• The family took me for a lovely Mother's Day brunch at the Pan Pacific Hotel, where we were one of the families interviewed by a Vancouver TV station for the evening news, much to the embarrassment of my younger son (he needn't have worried because we didn't make the final edit)
  • I did my usual packing for dh's monthly business trip to Toronto

All rather humdrum stuff, but it reminds me how those school-age years whizzed by.

Five things on today's "to do" list:
  1. Laundry (it's always on my to do list)
  2. Lunch with hubby in Richmond
  3. Stop at Chapters (bookstore) to look for a newly published book that contains some of my family's history
  4. Go for walk along the waterfront in Steveston
  5. Watch Indiana Jones and the Temple of Doom (part of my Indy marathon in preparation of the new movie due out this week)

Things I'd do if I was a billionaire:
I would pay off my sister-in-law's mortgage and make sure all my American in-laws have adequate health insurance. I'd make a list of the charities I support and set up ongoing trust funds for them; find myself a secluded South Pacific island hide-away for reading, writing and relaxation; travel to as many places as possible; stop working because I have to and work only at those things I want to work at.

Three bad habits:
  1. Procrastination
  2. Procrastination
  3. Procrastination

Five places I've lived:
  1. Vancouver, BC, Canada: where I was born
  2. New Westminster, BC, Canada: The so-called the "Royal City" because it was named by Queen Victoria and was, at one time, under consideration to be the capital of British Columbia. (where I spent most of my childhood)
  3. Burnaby, BC (after I was married)
  4. Toronto, Ontario, Canada (where my first son was born)
  5. South Delta, BC (a municipality south of Vancouver where I currently live)

Five jobs I've had:
  1. Line worker on a conveyor belt, sorting vegetables in a canning factory
  2. Dishwasher, prep person, then waitress in Chinese restaurant
  3. Unit clerk on Gynaecology/Obstetrics ward
  4. Grad nurse on Orthopaedic ward and Extended Care Unit
  5. Community Health Care Nurse

Five people I'm tagging for this meme:
(oooh! Will they want to do it? Will they say "Oh No! Not another meme!"?)

Junebugg at Wasted Days and Wasted Nights
Joy at Joy's Updates - Straight from the Horse's Mouth
Donny at Rambleville (This is not the usual stuff on Donny's blog, so we shall see if he accepts)
Wenda at Daring to Write (She hasn't been blogging very much lately and I miss her writing. Maybe this will lure her out.)
Tamarika at Mining Nuggets (I've just started following Tamarika's blog and think she's had a varied and fascinating life. I want to know more)

Friday, May 16, 2008


I'm not afraid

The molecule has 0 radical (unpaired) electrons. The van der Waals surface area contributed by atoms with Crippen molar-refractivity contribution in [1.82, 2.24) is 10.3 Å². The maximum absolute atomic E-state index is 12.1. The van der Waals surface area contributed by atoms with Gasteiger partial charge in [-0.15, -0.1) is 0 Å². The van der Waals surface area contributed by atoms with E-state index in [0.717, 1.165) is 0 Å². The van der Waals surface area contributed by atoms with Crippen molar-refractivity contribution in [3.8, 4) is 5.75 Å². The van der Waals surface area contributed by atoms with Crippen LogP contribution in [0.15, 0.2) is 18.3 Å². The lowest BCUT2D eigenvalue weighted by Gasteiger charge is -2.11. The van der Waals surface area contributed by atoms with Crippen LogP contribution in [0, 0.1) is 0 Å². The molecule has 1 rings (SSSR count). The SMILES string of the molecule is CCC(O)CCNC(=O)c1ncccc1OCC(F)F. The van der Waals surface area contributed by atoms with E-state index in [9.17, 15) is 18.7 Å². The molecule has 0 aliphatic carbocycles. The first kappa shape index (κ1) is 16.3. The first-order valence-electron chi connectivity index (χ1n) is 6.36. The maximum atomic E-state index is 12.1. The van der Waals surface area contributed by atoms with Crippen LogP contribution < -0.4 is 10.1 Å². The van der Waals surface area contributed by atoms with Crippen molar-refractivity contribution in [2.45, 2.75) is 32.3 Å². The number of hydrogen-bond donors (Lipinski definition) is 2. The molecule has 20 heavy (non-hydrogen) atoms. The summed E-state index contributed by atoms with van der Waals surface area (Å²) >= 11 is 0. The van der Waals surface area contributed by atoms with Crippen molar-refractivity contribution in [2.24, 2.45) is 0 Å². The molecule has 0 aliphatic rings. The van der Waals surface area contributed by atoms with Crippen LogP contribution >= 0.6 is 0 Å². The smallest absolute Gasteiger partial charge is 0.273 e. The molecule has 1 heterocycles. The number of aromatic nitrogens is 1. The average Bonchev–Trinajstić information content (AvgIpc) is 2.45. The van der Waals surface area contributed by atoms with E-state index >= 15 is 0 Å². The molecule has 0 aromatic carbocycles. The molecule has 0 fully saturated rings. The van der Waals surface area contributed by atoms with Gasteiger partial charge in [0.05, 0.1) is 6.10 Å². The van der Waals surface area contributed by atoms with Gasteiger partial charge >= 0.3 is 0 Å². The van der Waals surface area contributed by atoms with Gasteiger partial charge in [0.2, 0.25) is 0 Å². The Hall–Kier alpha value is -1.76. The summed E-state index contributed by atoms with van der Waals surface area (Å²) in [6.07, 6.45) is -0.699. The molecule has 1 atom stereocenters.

of dark and light
flickering on the walls
of black cats
and shadow people
poltergeists and ghosts
campfire, Halloween and Grimm's tales
unbidden from the mind and
things that go bump in the night.

I'm not afraid.
They disappear at first light

Don't they?

For First 50 Words

Tuesday, May 13, 2008

Photographs and Memories

Mother's Day has passed and I've spent the last few days reading blogs and articles about mothers. It has put me in an introspective mood about my own mother.

Mother's Day is one of the few occasions I think about my mother. The other times are when something significant happens in my life - like the birth of my sons, the death of my father – or when someone comments on how much I look like her. This latter happens less often now as I get further past the age when she died. My grey hair and increasing wrinkles are gradually obscuring what was once clear and unmistakeable.

She died when I was about twenty months old. I say "about twenty months" because I've never received a straight answer from my relatives about the exact date. Her gravestone only states the year of her death. From overheard stories, I've gleaned she became ill around Christmas and died shortly after in the following year. Thus, my guess.

I have no memories of her. What I know about her is only what others have told me. She was lovely, nice, kind, liked dancing and music -- platitudes for a daughter. Maybe she was all of those things, but I'd like more.

The closest I've gotten to more than platitudes was an aunt who said that when my father and mother danced, it seemed like there was no one else around. I like to hold onto that picture. I envision Ginger Rogers and Fred Astaire. Maybe that's where my love of old musicals and dancing comes from. Surely, I can dream.

My greatest regret about not knowing more about her is that I can't pass on more than a few photos of her to my sons. I regret that she never got to meet her grandsons. I think she'd like them.

I once tried to have a conversation with my father about her. I took him out for lunch at a quiet restaurant and thought we'd have a chance to speak more intimately. He would have none of it. He artfully dodged anything personal and insisted on talking about his mining investments. Maybe too many years had passed. After all, in the interim, he'd remarried and raised a new family.

I've come to accept this lack of knowing. I suppose it allows for some poetic license on my part.

Here she is on her wedding day.

Her name was Luna. She looks happy.

What are you doing?


“There’s no such thing as doing nothing.”

“I’m just reading.”

“There. You see? That’s not nothing. Reading is something.”